A do-it-yourself lover will often see sap coming from a deck.
You could be walking on a deck on a hot summer day and have your shoes stuck to the deck.
Most likely, using inexpensive wood to build the deck that was not given enough time to sit for the sap to dry before construction could be the cause.
This happens because the sun is constantly beating down on a deck and heating it, causing the sap to come out and congeal all over the wood.
The best way to handle sap coming out of deck boards is to treat the wood with methods that involve scraping away the sap as it shows up and reapplying any oiling or drying agents you think could help.
But wait, the process isn’t as simple as it sounds. You will need to do it right, so the problem doesn’t arise anytime soon.
So, allow me to walk through the step-by-step process that can make removing sap from deck boards effortless and effective.
Removing the Sap from the Deck Boards
All types of wood have sap in them to some degree or another – pine and fir are the biggest offenders.
In fact, the sap is how the tree moves nutrients through itself, so there is no escaping wood with sap.
Fortunately, there are a few steps you can follow to stop this from happening. Here are they…
Step 1 – Crystallize the sap
Before you can begin to remove the sap, it must be dried and hardened.
To harden and easily remove tree sap, use the crystallizing technique. To reach the desired outcome, use a heat gun.
Some saps and woods can withstand higher temperatures and longer drying times, so it is critical to determine the type of wood you are working with before applying heat.
As a precaution, start heating at 120-140°F, then gradually increase if the specific wood allows it; this will ensure that your sap slowly hardens as opposed to rapidly solidifying.
Remember that trying to clean the wet sap off wooden surfaces may even make the problem worse, as it could potentially spread the residue in an almost transparent film.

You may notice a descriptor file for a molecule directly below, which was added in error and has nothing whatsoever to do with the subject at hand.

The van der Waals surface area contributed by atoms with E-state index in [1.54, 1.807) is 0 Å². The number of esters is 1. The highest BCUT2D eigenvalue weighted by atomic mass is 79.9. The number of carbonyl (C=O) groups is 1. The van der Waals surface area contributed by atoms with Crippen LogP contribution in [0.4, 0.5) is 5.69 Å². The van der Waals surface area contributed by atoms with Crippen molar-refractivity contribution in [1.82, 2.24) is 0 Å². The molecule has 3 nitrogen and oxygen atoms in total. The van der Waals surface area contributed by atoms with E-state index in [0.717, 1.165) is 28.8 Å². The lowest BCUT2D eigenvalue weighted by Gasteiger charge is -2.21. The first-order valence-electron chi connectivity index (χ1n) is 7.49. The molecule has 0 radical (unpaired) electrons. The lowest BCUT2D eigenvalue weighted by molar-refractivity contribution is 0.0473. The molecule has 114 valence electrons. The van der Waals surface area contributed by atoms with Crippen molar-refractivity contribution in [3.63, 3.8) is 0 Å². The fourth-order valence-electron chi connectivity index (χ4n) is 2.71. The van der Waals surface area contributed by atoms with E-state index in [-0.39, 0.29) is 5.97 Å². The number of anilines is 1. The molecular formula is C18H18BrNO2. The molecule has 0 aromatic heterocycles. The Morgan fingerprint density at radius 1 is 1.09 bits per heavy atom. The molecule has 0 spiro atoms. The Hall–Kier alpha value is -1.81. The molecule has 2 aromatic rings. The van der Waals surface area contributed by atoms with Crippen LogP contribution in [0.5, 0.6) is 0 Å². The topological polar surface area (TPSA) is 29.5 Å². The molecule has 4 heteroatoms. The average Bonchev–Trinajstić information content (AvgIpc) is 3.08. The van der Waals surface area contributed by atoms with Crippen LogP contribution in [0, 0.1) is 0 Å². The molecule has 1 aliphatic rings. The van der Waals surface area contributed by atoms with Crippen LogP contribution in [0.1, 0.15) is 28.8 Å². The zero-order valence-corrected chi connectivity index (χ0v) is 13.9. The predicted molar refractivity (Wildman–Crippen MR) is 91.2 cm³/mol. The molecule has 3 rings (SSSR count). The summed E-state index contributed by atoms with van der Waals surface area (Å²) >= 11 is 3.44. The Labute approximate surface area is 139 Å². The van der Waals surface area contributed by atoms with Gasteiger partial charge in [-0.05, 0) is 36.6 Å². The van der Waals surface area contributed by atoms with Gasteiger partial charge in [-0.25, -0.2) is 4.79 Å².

To ensure this isn’t the case, check that all sap oozing from the wood has become dry and brittle; if still sticky or moist, then it won’t be easy to clean off of surfaces.
Step 2 – Remove the dried sap crystals
Once the sap has dried, you must take extra care in removing it from your wood surfaces.
For larger clusters of crystals, simply use your hands to pick them off with ease.
However, for smaller or more tightly-gripped areas that prove too stubborn for manual removal methods, a putty knife or chisel can help chip away at the sap residue without damaging the surface of the wood beneath it.
Step 3 – Clean the sap residues from the wood surface
Even at this stage, there can be sap coming out of the wood as a fluid or gummy sap that hasn’t crystallized.
So, after removing the maximum sap crystals, it’s good to use a solvent such as turpentine to clean the remaining sap.
Alternatively, you can use alcohol-based solvents such as hand sanitizer, mineral oil, wax or varnish removers, etc.
Start by liberally applying the solvent to all the discolored areas on your wood.
Allow it to sink in for several minutes, and then move a coarse sponge around those same spots until any visible residues are gone.
Follow up with a damp cloth dipped in more chemical solution – this should give you a clean surface after wiping everything clean.
Finally, leave your treated wooden surface for a few hours to dry properly before use.
Step 4 – Sand and clean again to get rid of sap residues
Once you have thoroughly cleaned the sap resin from the wood, use 240 grit sandpaper to sand the surface down.
Sanding is an essential step in the preparation of wood for sealing, as it smoothens and eliminates marks or scratches that may have been incurred during cleaning.